I’m absolutely thrilled that the delightful Jerome Rothenberg has featured my rescued poetry on Jacket2, a leading online journal that offers commentary on contemporary poetry and poetics. You can read it over here.
Her procedural poetry, as presented here, adds significantly to the line of such poetry in modern and postmodern writing — in both her poems and poetics. The idea of the “rescued poem” is indubitably her own, and a further collection of poems as examples will shortly be gathered as a book.
Jerome is an eminent American contemporary poet who started his career as a translator of poetry. He is also a highly regarded poetry anthologist, editor and poetic theorist. One of the most well-known anthologies for which he is responsible is the beautiful Technicians of the Sacred, a collection of poetry and incantations from indigenous peoples around the world.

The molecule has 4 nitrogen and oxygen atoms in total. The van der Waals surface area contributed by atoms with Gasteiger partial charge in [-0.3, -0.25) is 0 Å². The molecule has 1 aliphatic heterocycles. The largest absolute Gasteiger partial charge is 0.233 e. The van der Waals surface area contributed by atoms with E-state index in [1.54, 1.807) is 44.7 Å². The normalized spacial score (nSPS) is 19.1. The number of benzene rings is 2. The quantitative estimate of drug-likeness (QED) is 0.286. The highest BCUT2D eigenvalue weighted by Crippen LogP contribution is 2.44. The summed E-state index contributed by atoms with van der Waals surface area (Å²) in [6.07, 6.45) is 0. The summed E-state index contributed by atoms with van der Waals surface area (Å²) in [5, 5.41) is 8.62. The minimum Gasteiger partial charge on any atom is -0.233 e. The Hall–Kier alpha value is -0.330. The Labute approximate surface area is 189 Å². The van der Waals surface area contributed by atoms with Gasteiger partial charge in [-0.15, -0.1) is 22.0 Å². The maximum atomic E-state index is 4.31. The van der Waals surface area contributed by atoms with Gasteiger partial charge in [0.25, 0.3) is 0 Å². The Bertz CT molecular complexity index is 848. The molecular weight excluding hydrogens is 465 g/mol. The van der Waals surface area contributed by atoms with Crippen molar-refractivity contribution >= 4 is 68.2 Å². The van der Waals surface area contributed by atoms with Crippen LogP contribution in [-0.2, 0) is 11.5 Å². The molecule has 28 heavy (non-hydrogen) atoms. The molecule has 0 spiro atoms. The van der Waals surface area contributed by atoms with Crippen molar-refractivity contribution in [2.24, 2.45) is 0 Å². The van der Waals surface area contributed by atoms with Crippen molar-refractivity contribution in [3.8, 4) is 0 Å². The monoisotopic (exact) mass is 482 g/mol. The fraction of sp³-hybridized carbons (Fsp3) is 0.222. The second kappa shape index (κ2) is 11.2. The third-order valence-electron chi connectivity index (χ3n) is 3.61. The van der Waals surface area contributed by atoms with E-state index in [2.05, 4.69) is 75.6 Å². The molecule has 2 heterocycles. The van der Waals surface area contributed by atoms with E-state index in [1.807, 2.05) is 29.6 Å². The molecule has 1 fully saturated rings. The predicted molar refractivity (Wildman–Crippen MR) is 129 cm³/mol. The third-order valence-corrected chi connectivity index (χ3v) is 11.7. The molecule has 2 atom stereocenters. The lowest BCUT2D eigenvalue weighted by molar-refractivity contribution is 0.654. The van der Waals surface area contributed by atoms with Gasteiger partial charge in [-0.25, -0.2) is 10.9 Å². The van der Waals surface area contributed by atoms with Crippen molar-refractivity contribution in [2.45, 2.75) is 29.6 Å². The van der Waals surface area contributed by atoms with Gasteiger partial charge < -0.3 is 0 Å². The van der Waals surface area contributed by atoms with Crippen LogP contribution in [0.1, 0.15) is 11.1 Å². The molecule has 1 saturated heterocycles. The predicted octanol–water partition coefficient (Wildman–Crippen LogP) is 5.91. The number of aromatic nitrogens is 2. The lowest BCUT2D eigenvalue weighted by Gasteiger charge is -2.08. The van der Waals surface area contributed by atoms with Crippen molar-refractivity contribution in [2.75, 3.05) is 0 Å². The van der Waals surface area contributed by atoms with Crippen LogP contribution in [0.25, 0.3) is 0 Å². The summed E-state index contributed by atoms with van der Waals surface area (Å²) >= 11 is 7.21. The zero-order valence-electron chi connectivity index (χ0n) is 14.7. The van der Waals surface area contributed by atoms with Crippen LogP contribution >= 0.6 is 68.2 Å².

You can read more about Jerome on the Poetry Foundation website.
Thank you so much, Jerome.
This little rescued poem is the first in a new rescued poetry project I’ve just begun — but, more about that in a future post when I’ve completed some rescue missions and I’m ready to report!
I rescued this poem from two books by Irish author Edna O’Brien: Some Irish Loving (p 251) and Mrs Reinhardt and other stories (p 122).
In the Grainne Mhaol project which I worked on for three years, I topped and tailed rescued poem titles with ellipses so that poems were clearly identifiable as rescued rather than ‘organic’ Grainne narrative poems. (You can read more about that project over here: How a pirate queen helped me become a doctor.) I’m still not sure what I think of the aesthetics of ellipses, but will continue to use them for now. Each rescued poem title is simply an excerpt of a few words or an interesting-sounding phrase from the poem itself.
I lay down by naked water.
I thought I was alone.
A tender fawn walked by, then turned
to meet my eyes. He said:
“Forget your sweetness, little one.
Forget your blush, your glow.
Sins of stone shall haunt your heart,
your flesh will shame you sore.”
Morning in a dress of light
girl in shoes of brown
mountains cold and wild and still:
stream that drank me down.